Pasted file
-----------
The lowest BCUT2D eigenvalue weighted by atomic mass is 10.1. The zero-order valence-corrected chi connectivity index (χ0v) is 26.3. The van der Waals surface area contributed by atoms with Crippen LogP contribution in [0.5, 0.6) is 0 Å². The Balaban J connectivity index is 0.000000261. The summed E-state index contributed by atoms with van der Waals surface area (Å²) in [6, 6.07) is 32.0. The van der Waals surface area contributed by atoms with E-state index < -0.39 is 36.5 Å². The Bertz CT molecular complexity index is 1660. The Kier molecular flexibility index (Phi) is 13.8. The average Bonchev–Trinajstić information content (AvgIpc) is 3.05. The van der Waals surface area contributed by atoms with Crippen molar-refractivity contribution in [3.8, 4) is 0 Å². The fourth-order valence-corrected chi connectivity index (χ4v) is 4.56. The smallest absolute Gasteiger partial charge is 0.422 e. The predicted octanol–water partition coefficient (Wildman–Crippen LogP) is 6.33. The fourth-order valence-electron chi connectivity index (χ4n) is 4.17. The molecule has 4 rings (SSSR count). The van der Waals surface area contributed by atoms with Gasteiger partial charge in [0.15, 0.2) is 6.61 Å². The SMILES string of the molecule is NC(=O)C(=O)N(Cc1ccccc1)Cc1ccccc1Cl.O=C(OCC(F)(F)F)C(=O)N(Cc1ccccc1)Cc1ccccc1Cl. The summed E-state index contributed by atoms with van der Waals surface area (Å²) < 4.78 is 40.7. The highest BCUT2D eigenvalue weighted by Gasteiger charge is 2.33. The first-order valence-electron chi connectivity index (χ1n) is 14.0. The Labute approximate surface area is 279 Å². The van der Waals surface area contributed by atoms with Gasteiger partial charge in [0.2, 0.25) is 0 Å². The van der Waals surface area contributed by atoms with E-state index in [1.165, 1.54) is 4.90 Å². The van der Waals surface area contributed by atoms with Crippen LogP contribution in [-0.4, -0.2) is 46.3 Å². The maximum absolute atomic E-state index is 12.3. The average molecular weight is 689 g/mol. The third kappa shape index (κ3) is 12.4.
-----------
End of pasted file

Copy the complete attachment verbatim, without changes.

The lowest BCUT2D eigenvalue weighted by atomic mass is 10.1. The zero-order valence-corrected chi connectivity index (χ0v) is 26.3. The van der Waals surface area contributed by atoms with Crippen LogP contribution in [0.5, 0.6) is 0 Å². The Balaban J connectivity index is 0.000000261. The summed E-state index contributed by atoms with van der Waals surface area (Å²) in [6, 6.07) is 32.0. The van der Waals surface area contributed by atoms with E-state index < -0.39 is 36.5 Å². The Bertz CT molecular complexity index is 1660. The Kier molecular flexibility index (Phi) is 13.8. The average Bonchev–Trinajstić information content (AvgIpc) is 3.05. The van der Waals surface area contributed by atoms with Crippen molar-refractivity contribution in [3.8, 4) is 0 Å². The fourth-order valence-corrected chi connectivity index (χ4v) is 4.56. The smallest absolute Gasteiger partial charge is 0.422 e. The predicted octanol–water partition coefficient (Wildman–Crippen LogP) is 6.33. The fourth-order valence-electron chi connectivity index (χ4n) is 4.17. The molecule has 4 rings (SSSR count). The van der Waals surface area contributed by atoms with Gasteiger partial charge in [0.15, 0.2) is 6.61 Å². The SMILES string of the molecule is NC(=O)C(=O)N(Cc1ccccc1)Cc1ccccc1Cl.O=C(OCC(F)(F)F)C(=O)N(Cc1ccccc1)Cc1ccccc1Cl. The summed E-state index contributed by atoms with van der Waals surface area (Å²) < 4.78 is 40.7. The highest BCUT2D eigenvalue weighted by Gasteiger charge is 2.33. The first-order valence-electron chi connectivity index (χ1n) is 14.0. The Labute approximate surface area is 279 Å². The van der Waals surface area contributed by atoms with Gasteiger partial charge in [0.2, 0.25) is 0 Å². The van der Waals surface area contributed by atoms with E-state index in [1.165, 1.54) is 4.90 Å². The van der Waals surface area contributed by atoms with Crippen LogP contribution in [-0.4, -0.2) is 46.3 Å². The maximum absolute atomic E-state index is 12.3. The average molecular weight is 689 g/mol. The third kappa shape index (κ3) is 12.4.